This is what you might call an actor's movie. It lives and dies on the performances of all the characters, and whether or not they can believably portray the menace or determination (depending on the role) required to effectively create the tension. While there are violent scenes and some gore, that's just an inevitability. The real scares come from what the characters do and say, especially Hannibal. He's often made to look directly at the camera, seemingly staring into your soul. The dialog alone ensures you know he is a bad man, and having him stare right at you reinforces that.

But a camera trick is a camera trick, helpful but not any good if your actors can't pull it off. Luckily, Anthony Hopkins is an amazing actor, embodying the character so perfectly you may want to check his basement for bodies. His portrayal exudes quiet menace, and when he finally is shown to be violent, it's an inevitability more than a shock. The best part is, the rest of the acting is fantastic as well. Jodie Foster manages to convey more in a twitch and a slight move of her head than some actors can do with a lengthy monologue and interpretive dance. It's not a showy role, but she deserved the Oscar she won.

The script and performances are great, the only problem with the movie lies strictly in the fact that it was made in 1990. I do not know what happened to film stock in the 70s and 8os, but the color has that washed out look all movies of era have. Worse, I was accidentally sent a full screen version, which is terrible. Since the shots were composed to be claustrophobic in wide screen, with heavy emphasis on close ups, full screen just makes it look uncomfortable.

Don't let my film quality nitpicks put you off though. That really is the only thing wrong, this movie is a milestone in smart scares. I mentioned the typical slasher movies before, they scare your primal instincts. This aims to strike a more intellectual center, a full fledged attack on your emotions and reason. That's why even after you forget all the slashers jumping through windows, Anthony Hopkins staring right at you will stay with you forever.

Due to various reasons, Movies at Random will temporarily be less random. Not going away though, I intend to do some write ups on movies that, for whatever reason, are important to me. No screens, and I'm going from memory, but until I get a more permanent address, this will have to do. Stay tuned, same bat time, same bat channel.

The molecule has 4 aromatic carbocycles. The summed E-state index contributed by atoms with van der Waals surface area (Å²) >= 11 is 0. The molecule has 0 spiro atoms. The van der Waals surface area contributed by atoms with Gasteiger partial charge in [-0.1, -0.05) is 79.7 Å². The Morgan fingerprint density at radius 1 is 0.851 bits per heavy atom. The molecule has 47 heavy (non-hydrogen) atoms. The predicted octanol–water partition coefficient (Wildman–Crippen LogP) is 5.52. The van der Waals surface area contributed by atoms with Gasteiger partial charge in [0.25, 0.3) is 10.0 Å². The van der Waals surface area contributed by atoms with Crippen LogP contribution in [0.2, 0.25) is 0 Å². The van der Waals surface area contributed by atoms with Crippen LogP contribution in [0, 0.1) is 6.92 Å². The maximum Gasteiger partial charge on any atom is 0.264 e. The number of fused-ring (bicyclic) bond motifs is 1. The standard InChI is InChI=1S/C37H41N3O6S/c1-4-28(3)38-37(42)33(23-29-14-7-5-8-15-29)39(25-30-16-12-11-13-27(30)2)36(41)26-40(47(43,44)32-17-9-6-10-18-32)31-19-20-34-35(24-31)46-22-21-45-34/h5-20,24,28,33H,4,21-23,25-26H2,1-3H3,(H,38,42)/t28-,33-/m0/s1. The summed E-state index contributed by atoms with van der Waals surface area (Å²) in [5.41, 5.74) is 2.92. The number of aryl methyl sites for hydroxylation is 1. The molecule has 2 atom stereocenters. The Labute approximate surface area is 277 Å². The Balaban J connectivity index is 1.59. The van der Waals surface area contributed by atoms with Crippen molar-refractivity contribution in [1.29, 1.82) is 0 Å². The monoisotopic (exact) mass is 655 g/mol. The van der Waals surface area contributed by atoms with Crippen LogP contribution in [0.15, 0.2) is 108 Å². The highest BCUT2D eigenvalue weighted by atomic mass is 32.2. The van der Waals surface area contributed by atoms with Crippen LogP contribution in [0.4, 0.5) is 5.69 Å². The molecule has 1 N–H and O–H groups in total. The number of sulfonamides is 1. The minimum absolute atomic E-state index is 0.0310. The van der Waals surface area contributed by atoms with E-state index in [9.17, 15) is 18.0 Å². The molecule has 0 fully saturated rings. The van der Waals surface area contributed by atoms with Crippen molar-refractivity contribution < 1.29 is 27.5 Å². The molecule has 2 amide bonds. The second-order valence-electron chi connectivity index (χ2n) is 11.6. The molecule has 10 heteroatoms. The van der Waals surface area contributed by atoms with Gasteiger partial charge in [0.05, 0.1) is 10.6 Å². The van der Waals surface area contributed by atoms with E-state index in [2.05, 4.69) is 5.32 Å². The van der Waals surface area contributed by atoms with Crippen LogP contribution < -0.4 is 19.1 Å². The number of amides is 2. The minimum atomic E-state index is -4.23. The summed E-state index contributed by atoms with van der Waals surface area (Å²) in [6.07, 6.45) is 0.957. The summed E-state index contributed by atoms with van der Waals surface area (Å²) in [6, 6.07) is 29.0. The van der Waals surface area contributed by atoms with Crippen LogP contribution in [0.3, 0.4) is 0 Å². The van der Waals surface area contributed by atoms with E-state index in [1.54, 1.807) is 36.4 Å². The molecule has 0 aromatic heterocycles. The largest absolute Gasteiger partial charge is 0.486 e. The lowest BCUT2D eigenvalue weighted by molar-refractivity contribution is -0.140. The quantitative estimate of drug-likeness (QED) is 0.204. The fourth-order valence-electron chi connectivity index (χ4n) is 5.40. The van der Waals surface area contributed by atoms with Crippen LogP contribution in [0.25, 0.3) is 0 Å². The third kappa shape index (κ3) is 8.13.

Friday, April 3, 2009

Moon Child

(No screens, because my computer doesn't want to admit this is a disc)

Vampires aren't cool. All they do is sit around moping or being pale, sometimes mustering the energy to go suck someone's blood. They don't even do that in a cool manner half the time, looking more like they're making out with someone's neck. Not especially cool. This hasn't stopped people from convincing themselves that vampires are awesome, so you get things like the recent teen sensation Twilight, and the not at all related Japanese pop star vanity project Moon Child.

It all begins with Japanese Pop Star #1, Hyde, who is a vampire. You notice this because his skin blisters a bit in the sunlight (and, in a later scene, he appears to be farting plumes of smoke), and he also mopes a lot and drinks some blood at key plot moments. A little street boy comes across him and tries to help him, and in turn he helps the little boy steal a bunch of money from some rich guy, also sucking said rich guy's blood. This little boy eventually gets a sex change and grows up to be Japanese pop princess Gackt, and he's best friends with the vampire, and they go out stealing money from drug dealers, just like Omar from the Wire, except more gay. Eventually, however, Gackt finds a woman to love, and there's some really bad family drama.

The great thing about this movie is everyone thinks they're very cool - Gackt wears more leather than a herd of cattle - but they're really, really not. It's directed by Wong Kar-Wai's non-union equivalent, so it's very flashily shot with lots of slow motion and a wash of color, often by a camera man who appears to be missing a leg. The sets are all super fashionable and cool, which is kind of a stretch considering everyone is supposed to be a criminal. But given the often ridiculous fashion sense on display and the ultra awesome lighting, you can't help but think that they're trying to hard. Which they are, of course.

Then there's the acting. Hyde has attended the Keanu Reeves School of Conveying Emotion, able to effectively display brooding, and brooding while drowsy. Gackt, on the other hand, has decided that there needs to be some sort of emotional equivalency on display and has his needle pegged deep in the ham zone. He tries to achieve every emotion in the world in pretty much every scene. The funny thing is, he's still not actually very good at that, so it winds up being mostly silly faces and bad makeup. It's fantastically awful.

The best part of the whole thing is the fight scenes, a strange combination of the Matrix and the Three Stooges. These don't actually make the film worthwhile, but since everything else is played so seriously, when they decide to bring the laughs with murder, it's an amazing yet terrible experience.

I want to say this is an awful movie, so I will. This is an awful movie, of that there is no question. But I have to say I enjoyed it, if not for the reasons the creators intended. There's something strangely amusing about a movie that tries so hard to be hip and cool, and fails completely. I can't read Japanese, so I don't know what they think, but to me it's right in the same sphere as Crossroads, Glitter and Cool as Ice. Pop stars usually have no business being film stars, and Gackt and Hyde are really no exception to this rule.

(By the way, after Tuesday updates are going to get very sporadic, due to moving and a bunch of other stuff. Hopefully I can get in the groove again soon, but that depends entirely on several factors I don't want to go too deep into.)